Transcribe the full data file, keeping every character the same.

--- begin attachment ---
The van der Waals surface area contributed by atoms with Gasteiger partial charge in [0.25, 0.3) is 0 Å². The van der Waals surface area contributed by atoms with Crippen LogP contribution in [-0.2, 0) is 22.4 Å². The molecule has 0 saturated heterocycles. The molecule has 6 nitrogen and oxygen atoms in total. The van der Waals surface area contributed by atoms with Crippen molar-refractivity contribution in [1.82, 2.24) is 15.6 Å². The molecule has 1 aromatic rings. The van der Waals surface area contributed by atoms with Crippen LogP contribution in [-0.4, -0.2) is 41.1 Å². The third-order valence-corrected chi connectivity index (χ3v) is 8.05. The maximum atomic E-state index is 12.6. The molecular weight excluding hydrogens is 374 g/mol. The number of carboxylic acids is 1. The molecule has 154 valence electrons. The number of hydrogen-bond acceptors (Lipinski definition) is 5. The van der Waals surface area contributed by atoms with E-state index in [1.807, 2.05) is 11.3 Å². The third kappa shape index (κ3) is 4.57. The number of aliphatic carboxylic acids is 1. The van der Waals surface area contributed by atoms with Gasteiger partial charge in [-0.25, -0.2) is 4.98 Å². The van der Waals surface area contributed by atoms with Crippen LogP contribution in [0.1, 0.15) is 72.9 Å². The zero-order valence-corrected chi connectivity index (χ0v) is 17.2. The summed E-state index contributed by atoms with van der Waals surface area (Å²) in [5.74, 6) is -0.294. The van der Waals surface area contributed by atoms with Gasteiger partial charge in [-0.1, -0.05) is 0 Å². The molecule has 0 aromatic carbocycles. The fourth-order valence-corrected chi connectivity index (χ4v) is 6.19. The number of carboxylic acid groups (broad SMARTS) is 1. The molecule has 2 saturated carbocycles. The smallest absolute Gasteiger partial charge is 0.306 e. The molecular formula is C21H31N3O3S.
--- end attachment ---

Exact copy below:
The van der Waals surface area contributed by atoms with Gasteiger partial charge in [0.25, 0.3) is 0 Å². The van der Waals surface area contributed by atoms with Crippen LogP contribution in [-0.2, 0) is 22.4 Å². The molecule has 0 saturated heterocycles. The molecule has 6 nitrogen and oxygen atoms in total. The van der Waals surface area contributed by atoms with Crippen molar-refractivity contribution in [1.82, 2.24) is 15.6 Å². The molecule has 1 aromatic rings. The van der Waals surface area contributed by atoms with Crippen LogP contribution in [-0.4, -0.2) is 41.1 Å². The third-order valence-corrected chi connectivity index (χ3v) is 8.05. The maximum atomic E-state index is 12.6. The molecular weight excluding hydrogens is 374 g/mol. The number of carboxylic acids is 1. The molecule has 154 valence electrons. The number of hydrogen-bond acceptors (Lipinski definition) is 5. The van der Waals surface area contributed by atoms with E-state index in [1.807, 2.05) is 11.3 Å². The third kappa shape index (κ3) is 4.57. The number of aliphatic carboxylic acids is 1. The van der Waals surface area contributed by atoms with Gasteiger partial charge in [-0.25, -0.2) is 4.98 Å². The van der Waals surface area contributed by atoms with Crippen LogP contribution in [0.1, 0.15) is 72.9 Å². The zero-order valence-corrected chi connectivity index (χ0v) is 17.2. The summed E-state index contributed by atoms with van der Waals surface area (Å²) in [5.74, 6) is -0.294. The van der Waals surface area contributed by atoms with Gasteiger partial charge in [-0.1, -0.05) is 0 Å². The molecule has 0 aromatic carbocycles. The fourth-order valence-corrected chi connectivity index (χ4v) is 6.19. The number of carboxylic acid groups (broad SMARTS) is 1. The molecule has 2 saturated carbocycles. The smallest absolute Gasteiger partial charge is 0.306 e. The molecular formula is C21H31N3O3S.